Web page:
Tenant Screening: Don’t Sell Yourself Short

It’s a good time to be a landlord in Toronto, given the currently low vacancy rate. CMHC estimates that the vacancy rate for 2016 in the GTA will be 1.9% for purpose-built rental units, with a slightly lower vacancy rate in the city. With a low vacancy rate comes high demand for available rental units and the opportunity for owners of rental properties to raise rents. Another effect produced by limited supply is that landlords may have to contend with multiple applicants to fill vacant units. However, having to choose from more than one qualified applicant is a good problem to have, if you have a good system in place for screening prospective tenants. Without question, the key to managing a successful rental property is finding good tenants, so don’t cut corners when it comes to this important task. Below are several often-overlooked things to consider as part of a thorough tenant-screening process:

  1. Credit Check – A tenant with a high credit score is ideal, however, a tenant with a poor credit score is not necessarily a deal-breaker. In fact, writing-off a tenant with less-than-desirable credit could mean that you’re passing up a wonderful and responsible tenant that would actually add value to your property. Be up-front and honest with the prospective tenant; tell them you are concerned with the results of the credit check and need some re-assurance.  Ask them to explain their situation and what led to the poor credit rating.
  2. Employment History – While a bad employment history can be alarming to landlords and property management companies alike, it doesn’t actually say much about a tenant as a person. Not giving someone a chance because they have a short history of employment could mean that you’re passing up a perfectly fine tenant that might serve your rental property well.
  3. Divorce – A tenant that is a divorcee might seem like a less than financially perfect applicant, however, this doesn’t mean they wouldn’t be a perfectly wonderful tenant to occupy your investment property. In fact, many divorcee’s were homeowners themselves, and are well aware of the investment that’s involved.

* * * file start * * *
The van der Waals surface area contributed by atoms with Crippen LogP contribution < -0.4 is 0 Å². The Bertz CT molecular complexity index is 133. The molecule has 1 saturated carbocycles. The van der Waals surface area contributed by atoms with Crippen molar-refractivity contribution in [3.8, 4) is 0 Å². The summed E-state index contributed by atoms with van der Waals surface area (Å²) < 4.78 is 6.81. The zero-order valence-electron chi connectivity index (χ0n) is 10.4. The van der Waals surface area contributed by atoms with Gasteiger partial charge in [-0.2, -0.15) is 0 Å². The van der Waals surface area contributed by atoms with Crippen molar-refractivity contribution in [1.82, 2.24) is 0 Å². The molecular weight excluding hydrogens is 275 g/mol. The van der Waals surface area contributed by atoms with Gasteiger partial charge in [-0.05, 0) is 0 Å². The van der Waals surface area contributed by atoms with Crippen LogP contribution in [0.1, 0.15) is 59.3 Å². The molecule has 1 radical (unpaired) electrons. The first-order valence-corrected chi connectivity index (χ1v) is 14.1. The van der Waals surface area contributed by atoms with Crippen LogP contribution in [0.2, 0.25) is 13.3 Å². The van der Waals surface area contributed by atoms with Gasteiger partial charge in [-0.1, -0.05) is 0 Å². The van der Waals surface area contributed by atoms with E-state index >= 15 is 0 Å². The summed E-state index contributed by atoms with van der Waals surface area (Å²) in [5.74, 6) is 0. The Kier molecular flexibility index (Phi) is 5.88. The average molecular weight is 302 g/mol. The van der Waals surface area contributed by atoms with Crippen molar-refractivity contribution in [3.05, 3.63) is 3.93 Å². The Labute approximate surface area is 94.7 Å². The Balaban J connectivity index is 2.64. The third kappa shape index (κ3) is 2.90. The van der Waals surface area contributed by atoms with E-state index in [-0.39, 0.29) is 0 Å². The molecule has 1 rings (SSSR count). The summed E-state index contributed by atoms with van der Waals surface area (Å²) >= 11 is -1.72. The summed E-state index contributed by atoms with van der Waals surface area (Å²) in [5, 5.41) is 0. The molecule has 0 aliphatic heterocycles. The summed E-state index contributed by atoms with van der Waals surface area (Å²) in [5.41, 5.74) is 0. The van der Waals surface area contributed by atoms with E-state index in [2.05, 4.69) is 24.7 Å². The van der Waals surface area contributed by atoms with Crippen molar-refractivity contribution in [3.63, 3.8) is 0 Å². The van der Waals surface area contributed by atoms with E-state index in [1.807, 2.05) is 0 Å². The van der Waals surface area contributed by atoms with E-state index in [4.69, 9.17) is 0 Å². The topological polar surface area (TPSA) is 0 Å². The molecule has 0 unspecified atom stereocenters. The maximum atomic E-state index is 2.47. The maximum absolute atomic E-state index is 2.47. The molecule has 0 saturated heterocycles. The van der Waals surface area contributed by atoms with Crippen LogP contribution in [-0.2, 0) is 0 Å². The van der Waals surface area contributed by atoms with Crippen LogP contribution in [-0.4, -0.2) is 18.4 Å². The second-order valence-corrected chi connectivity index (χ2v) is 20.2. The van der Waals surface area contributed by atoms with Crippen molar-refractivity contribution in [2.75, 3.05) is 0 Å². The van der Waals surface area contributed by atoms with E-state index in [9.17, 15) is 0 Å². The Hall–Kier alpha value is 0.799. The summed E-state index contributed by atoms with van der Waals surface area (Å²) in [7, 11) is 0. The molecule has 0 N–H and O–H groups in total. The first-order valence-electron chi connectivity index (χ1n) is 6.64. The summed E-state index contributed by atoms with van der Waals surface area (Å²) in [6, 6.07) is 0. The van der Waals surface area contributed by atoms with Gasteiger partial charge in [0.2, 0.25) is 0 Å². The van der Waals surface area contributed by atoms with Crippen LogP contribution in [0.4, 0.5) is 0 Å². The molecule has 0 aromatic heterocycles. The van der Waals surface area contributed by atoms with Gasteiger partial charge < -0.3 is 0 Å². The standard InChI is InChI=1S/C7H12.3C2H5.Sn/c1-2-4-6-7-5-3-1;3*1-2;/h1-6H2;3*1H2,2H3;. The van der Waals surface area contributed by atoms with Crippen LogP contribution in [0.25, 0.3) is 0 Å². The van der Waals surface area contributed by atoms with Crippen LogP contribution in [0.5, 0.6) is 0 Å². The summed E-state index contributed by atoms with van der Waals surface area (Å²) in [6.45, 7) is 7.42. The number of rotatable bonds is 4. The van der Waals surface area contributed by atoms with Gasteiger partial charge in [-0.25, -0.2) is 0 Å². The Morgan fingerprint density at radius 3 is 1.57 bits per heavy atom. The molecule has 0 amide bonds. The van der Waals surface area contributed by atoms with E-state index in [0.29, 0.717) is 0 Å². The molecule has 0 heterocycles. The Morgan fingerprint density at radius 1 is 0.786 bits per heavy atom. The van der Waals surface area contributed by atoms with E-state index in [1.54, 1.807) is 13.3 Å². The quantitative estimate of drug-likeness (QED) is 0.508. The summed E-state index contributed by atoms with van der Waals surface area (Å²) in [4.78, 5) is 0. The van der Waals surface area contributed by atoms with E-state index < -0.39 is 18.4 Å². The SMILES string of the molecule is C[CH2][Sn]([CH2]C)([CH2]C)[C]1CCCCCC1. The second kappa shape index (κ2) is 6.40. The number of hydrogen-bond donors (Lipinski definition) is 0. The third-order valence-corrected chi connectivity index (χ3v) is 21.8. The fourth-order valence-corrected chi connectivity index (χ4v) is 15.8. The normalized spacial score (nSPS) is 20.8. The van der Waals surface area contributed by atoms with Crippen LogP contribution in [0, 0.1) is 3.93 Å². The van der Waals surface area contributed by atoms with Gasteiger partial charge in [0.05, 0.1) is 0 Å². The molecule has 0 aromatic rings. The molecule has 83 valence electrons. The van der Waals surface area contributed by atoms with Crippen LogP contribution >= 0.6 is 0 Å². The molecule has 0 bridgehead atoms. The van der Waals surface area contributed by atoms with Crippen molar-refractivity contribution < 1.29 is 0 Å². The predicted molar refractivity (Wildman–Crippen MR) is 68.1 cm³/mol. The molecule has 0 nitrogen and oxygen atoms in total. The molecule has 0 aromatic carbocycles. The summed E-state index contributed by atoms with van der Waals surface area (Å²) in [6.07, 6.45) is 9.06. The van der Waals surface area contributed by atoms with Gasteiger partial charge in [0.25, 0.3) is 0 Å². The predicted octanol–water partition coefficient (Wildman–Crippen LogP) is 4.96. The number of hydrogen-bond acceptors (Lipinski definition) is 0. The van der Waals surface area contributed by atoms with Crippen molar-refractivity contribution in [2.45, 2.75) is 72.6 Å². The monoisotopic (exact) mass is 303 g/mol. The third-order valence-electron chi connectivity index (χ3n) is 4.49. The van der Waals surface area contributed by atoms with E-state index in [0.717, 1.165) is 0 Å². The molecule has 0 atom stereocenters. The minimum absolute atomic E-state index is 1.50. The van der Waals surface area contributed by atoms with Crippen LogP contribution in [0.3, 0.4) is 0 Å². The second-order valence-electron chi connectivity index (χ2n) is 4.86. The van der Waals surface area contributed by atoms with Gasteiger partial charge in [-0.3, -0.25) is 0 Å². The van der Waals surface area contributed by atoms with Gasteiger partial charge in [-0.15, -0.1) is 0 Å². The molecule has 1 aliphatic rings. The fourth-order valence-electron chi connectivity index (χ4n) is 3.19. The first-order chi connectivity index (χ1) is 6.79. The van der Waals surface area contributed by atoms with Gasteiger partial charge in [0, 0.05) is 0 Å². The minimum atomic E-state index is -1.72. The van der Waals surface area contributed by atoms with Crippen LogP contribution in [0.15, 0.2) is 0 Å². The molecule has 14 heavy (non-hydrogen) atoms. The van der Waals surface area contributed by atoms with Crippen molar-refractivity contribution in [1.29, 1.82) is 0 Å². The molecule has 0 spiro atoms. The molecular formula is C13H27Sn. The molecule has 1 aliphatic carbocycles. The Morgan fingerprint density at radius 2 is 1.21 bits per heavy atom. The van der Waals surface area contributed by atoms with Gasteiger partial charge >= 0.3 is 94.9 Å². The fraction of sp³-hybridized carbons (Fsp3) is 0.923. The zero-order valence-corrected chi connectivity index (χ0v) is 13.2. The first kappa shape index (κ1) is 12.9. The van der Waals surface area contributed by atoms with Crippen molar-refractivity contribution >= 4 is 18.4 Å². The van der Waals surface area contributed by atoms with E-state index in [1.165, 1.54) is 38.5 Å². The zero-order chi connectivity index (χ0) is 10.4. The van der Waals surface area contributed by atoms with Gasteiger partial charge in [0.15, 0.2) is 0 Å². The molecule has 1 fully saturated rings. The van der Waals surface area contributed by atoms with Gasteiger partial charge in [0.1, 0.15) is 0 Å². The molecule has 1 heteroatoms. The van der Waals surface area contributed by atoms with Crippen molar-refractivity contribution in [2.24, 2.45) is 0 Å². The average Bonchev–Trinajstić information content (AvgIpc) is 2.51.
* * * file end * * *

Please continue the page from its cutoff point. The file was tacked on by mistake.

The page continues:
4. References From Current/Past Landlords – In our opinion, speaking directly with a tenant’s current and (if possible) past landlords is the most important part of the tenant screening process. You will gain first-hand knowledge of a fellow landlord’s experience with the tenant in question…did they pay their rent on-time? did they keep a clean apartment? were they respectful of other tenants in the building? This information can make or break the decision to extend an offer of tenancy to the prospective tenant.

While a credit score and job history are integral aspects to choosing the right tenant, they are not the only aspects. An applicant with a credit score of 800 and a great employment history could also be a slob that wreaks havoc on the neighborhood and your rental property, causing  tension between you and your tenants and neighbours. It’s important to remember that a person is more than a number, and should be treated as such. Don’t sell yourself short of finding a great tenant by discounting those that are divorced, have a low credit score, and a bad job history. Instead, try to paint a complete picture of the prospective tenant so that you may judge their merits fairly. If you’re in need of assistance with screening tenants, and would like to consider having a property management company look after your rental property, please don’t hesitate to contact the professional property managers at Bridgeway Property Management. We are eager to help keep your investment property safe and well managed.

 

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